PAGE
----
Saturday, August 09, 2008

NICE Won - High Prices and New Deals

This week in the UK the National Institute for Health and Clinical Excellence (NICE), which advises the National Health Service (NHS), proposed against further use of four treatments for advanced renal cell carcinoma that has spread from the primary tumour. A final decision on the proposal is not expected from the NHS until January.

NICE applies criteria for "cost-effectiveness" which the four drugs - Avastin (bevacizumab) owned by Genetech/Roche; Nexavar (sorafenib) owned by Bayer; Sutent (sunitinib) owned by Pfizer; and Torisel (temsirolimus) owned by Wyeth - did not fulfil.

The decision has been widely criticised as the drugs present the very few options for patients with this advanced renal cancer. Charities, including Cancer Research UK, have condemned the decision. And practitioners have raised concerns regarding the effectiveness of interferon as the only treatment option remaining. Professor John Wagstaff of the South Wales Cancer Institute told the Independent that there would be no point in referring patients as around 75% gain no real benefit from interferon. James Whale (pictured), broadcaster, was diagnosed with renal cancer in 2000 and told the Telegraph "If final guidance remains as it currently stands it will certainly mean an early death sentence for many."

However Professor Peter Littlejohns, Clinical and Public Health Director at NICE, has defended the decision in a BBC report, maintaining that providing these treatments would mean forgoing treatments for other patients in other areas.

GSK, on the other hand, is said to be working to alleviate pricing obstacles to NICE approval for the drug Tyverb, used in the treatment of breast cancer. In this case as well, NICE refused to adopt the new drug despite GSK's attempts to negotiate a "risk-sharing" arrangement with the Department of Health (DH) where the DH is charged only for the proportion of patients estimated to have received significant benefits from the treatment. The UK-based pharmaceutical company is now working towards a "price-volume" deal with the DH in order to resolve the concerns with cost.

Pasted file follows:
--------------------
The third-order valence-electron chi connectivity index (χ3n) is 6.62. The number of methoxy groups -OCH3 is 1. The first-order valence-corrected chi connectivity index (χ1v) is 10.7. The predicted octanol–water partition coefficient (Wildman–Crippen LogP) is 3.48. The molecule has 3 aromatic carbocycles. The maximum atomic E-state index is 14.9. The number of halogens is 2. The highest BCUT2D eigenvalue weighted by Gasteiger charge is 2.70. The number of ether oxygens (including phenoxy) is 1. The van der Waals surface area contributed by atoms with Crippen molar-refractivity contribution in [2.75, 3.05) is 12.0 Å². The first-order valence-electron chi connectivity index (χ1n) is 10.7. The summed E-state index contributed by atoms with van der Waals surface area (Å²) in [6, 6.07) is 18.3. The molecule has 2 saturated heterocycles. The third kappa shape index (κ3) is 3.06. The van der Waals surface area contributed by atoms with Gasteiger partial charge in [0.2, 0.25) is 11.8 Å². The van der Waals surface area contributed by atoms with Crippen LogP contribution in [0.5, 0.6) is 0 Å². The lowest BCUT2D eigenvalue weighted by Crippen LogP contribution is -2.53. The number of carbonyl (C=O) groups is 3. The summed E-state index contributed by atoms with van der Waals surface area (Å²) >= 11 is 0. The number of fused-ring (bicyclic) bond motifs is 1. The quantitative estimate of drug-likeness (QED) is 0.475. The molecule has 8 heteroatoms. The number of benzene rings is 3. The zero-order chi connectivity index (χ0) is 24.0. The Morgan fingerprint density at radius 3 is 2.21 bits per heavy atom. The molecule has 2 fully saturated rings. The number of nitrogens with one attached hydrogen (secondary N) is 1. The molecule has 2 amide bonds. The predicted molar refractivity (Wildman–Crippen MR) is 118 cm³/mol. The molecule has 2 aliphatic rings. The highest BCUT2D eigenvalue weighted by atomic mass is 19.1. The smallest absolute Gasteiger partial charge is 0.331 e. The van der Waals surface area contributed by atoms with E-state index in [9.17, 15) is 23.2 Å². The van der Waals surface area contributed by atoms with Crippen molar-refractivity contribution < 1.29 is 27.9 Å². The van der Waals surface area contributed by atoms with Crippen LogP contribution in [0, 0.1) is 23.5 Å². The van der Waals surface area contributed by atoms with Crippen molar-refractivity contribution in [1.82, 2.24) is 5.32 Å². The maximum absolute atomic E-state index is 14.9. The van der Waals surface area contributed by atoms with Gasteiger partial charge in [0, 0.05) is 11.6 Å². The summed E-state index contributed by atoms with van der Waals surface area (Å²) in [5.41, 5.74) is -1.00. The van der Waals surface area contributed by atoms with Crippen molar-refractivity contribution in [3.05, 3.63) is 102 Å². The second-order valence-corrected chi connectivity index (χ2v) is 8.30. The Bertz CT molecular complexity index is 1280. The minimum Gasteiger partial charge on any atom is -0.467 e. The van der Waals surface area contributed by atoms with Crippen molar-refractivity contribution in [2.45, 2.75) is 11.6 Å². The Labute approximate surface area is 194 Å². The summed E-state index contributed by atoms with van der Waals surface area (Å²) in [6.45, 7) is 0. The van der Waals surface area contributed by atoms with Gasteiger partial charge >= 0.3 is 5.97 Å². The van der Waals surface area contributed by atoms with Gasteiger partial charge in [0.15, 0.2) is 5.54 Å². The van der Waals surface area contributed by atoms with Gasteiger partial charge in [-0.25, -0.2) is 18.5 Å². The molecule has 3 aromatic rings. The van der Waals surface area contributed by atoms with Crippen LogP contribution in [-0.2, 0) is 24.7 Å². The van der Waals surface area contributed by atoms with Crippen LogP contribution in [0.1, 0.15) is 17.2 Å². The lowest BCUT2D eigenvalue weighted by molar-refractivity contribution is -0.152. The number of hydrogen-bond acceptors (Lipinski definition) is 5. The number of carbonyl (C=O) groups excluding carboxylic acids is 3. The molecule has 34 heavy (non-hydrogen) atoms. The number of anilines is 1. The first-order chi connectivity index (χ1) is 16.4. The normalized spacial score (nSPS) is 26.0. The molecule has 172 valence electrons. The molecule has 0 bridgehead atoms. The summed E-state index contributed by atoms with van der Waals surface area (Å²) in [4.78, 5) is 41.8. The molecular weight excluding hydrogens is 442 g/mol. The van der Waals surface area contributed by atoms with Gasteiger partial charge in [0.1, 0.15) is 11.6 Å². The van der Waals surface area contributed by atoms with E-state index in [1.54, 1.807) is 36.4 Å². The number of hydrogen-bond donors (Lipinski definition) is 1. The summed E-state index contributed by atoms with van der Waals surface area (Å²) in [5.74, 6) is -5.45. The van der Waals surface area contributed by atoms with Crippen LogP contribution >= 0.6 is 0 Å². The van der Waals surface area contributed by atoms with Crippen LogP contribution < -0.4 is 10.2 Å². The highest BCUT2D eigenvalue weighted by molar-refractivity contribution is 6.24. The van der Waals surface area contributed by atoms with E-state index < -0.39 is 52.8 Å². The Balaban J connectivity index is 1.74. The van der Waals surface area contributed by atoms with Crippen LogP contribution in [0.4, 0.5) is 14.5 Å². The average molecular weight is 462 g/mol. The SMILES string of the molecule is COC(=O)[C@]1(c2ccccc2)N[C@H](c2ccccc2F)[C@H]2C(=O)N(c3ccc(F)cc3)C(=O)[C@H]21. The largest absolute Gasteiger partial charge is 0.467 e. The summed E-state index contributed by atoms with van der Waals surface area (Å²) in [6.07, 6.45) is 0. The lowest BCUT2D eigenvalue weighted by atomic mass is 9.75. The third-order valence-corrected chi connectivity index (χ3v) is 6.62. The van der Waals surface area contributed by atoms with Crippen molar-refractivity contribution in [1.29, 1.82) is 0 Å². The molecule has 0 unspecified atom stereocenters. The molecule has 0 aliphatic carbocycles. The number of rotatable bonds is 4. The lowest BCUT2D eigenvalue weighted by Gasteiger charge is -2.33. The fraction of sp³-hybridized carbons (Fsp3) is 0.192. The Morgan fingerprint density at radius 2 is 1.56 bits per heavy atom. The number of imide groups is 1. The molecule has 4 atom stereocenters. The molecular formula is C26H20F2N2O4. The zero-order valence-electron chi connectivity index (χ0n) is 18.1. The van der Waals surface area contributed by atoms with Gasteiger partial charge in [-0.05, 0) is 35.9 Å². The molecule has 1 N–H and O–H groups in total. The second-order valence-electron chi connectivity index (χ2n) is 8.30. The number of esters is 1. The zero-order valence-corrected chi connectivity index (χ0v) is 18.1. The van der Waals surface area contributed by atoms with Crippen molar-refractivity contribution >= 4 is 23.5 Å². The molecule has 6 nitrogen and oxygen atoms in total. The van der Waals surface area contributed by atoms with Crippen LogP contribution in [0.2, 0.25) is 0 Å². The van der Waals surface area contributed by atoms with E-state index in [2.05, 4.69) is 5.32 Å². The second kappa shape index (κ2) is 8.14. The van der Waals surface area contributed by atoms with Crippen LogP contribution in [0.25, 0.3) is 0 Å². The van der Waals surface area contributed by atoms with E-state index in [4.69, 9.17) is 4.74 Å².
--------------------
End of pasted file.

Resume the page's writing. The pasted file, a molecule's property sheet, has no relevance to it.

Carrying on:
The "price-volume" proposal presents an innovation in pricing where a cap is introduced on the total cost of the medicine to the NHS, regardless of the number of patients being treated (whether it is higher or lower than the cap). The fixed price will cover the cost of the drug for several thousand patients. This price would apply if fewer patients were recruited. The NHS will therefore benefit if it identifies a higher number of patients to receive the drug.

The Financial Times describes the GSK proposal as "pioneering" at a time when pharmaceutical companies are coming under increased pressure to address pricing obstacles to adequate delivery of healthcare and patented medicines. The proposal innovates upon a conventional business model to the company's benefit of greater overall sales and to the benefit of patients in greater access to new medicines.

But this might be a bridge too far for some and a deal too late for many.

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